Krystian Zimerman in Wuppertal

Anyone who tried to follow Krystian Zimerman’s concerts would agree that it’s a formidable challenge – a limited number of engagements every year, no general manager, and no official website listing his appearances. However, it’s always something to listen to him live. In the studio, he is a perfectionist; on stage, his playing has such an instinctive approach, spontaneity, and inexplicable intensity second to none.

Krystian Zimerman

Krystian Zimerman © 2024 by Archv KFR/Peter Wieler

Zimerman does have his idiosyncrasies (and I mean it in a positive way), such as insisting on bringing his own piano or at least keyboard, adjusting the instrument’s mechanics himself, and being ultra-sensitive about audience recordings. But all these do not stem from an inflated ego but rather a pursuit of perfection and respect for the music. (On the contrary, I can’t understand how some pianists have little interest in the instrument – akin to an artisan who doesn’t care about his tools.)

This was my second time listening to Zimerman in person. To be frank, Zimerman playing anything would be attractive enough to make one travel just for him, let alone a programme of Bach Partita No. 2, Chopin Piano Sonata No. 2, Debussy Estampes, and Szymanowski Variations on a Polish Theme, Op. 10 – that’s just irresistible. This is how I found myself back in Wuppertal, five years after I first visited the city for a recital by Grigory Sokolov. (Read Grigory Sokolov in Wuppertal)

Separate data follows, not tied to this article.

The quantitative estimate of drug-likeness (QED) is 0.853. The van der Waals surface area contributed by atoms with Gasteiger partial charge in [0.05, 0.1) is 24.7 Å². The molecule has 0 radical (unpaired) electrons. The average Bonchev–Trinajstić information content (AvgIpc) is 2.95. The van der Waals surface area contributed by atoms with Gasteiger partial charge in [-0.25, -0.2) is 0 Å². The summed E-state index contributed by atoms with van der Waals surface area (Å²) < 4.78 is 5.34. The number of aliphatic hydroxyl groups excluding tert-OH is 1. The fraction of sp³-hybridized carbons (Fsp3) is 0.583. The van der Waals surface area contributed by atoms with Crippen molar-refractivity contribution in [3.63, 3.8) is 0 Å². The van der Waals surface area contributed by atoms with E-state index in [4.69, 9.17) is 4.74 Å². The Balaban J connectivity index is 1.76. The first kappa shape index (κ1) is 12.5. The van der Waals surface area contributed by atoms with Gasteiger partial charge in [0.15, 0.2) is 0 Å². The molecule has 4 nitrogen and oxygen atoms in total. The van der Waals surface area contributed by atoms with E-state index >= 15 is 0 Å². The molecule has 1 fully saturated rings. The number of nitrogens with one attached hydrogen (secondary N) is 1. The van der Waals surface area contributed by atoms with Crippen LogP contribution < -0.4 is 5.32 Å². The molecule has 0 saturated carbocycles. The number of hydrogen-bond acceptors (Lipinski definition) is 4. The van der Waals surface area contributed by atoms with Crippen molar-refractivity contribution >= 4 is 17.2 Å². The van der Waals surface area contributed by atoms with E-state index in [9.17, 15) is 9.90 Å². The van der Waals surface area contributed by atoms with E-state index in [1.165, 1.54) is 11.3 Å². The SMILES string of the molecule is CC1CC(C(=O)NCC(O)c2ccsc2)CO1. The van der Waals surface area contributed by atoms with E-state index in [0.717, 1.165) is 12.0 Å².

Bach’s Partita No. 2 in C minor opened with operatic breadth in the Sinfonia. It was then set in an alluringly fluid metre with a walking bass line before Zimerman unleashed the Allegro section at full throttle, which was really a tour de force with effortless dexterity. While the Allemande and Courante might have benefitted from greater clarity, the Sarabande exhibited careful shaping and effused an unutterable sorrow. As far as repeats were concerned, they were executed with a different emphasis on voicing and phrasing. The highlight of the Partita surely had to be the last two movements – the Rondeau sprang to life with such an inviting dancing pulse and an infectious groove, and the Capriccio literally possessed true caprice and buoyancy, coupled with crystalline clarity of lines. It’s apparent that for Zimerman, Bach’s music is not a museumified antique but a living entity.

Chopin’s Piano Sonata No. 2 in B-flat minor commenced with a menacing doppio movimento, though later marred by some overpedalling. Yet, the Scherzo was truly diabolical – as threatening as one could imagine – with a marked accent on the third beat that underscored the underlying mazurka pulse. The Marche funèbre started off with a remarkably long crescendo and resounding bell-like sonorities filling the hall. The angelic trio (especially the last time it appeared) emerged exquisitely crafted and voiced while maintaining such serenity that could reduce one to tears, just like how a cuddle can offer solace. Towards the end, there was a striking imagery of a funeral procession gradually moving away, though less marked than the last time I heard him live. Zimerman described this idea in an interview: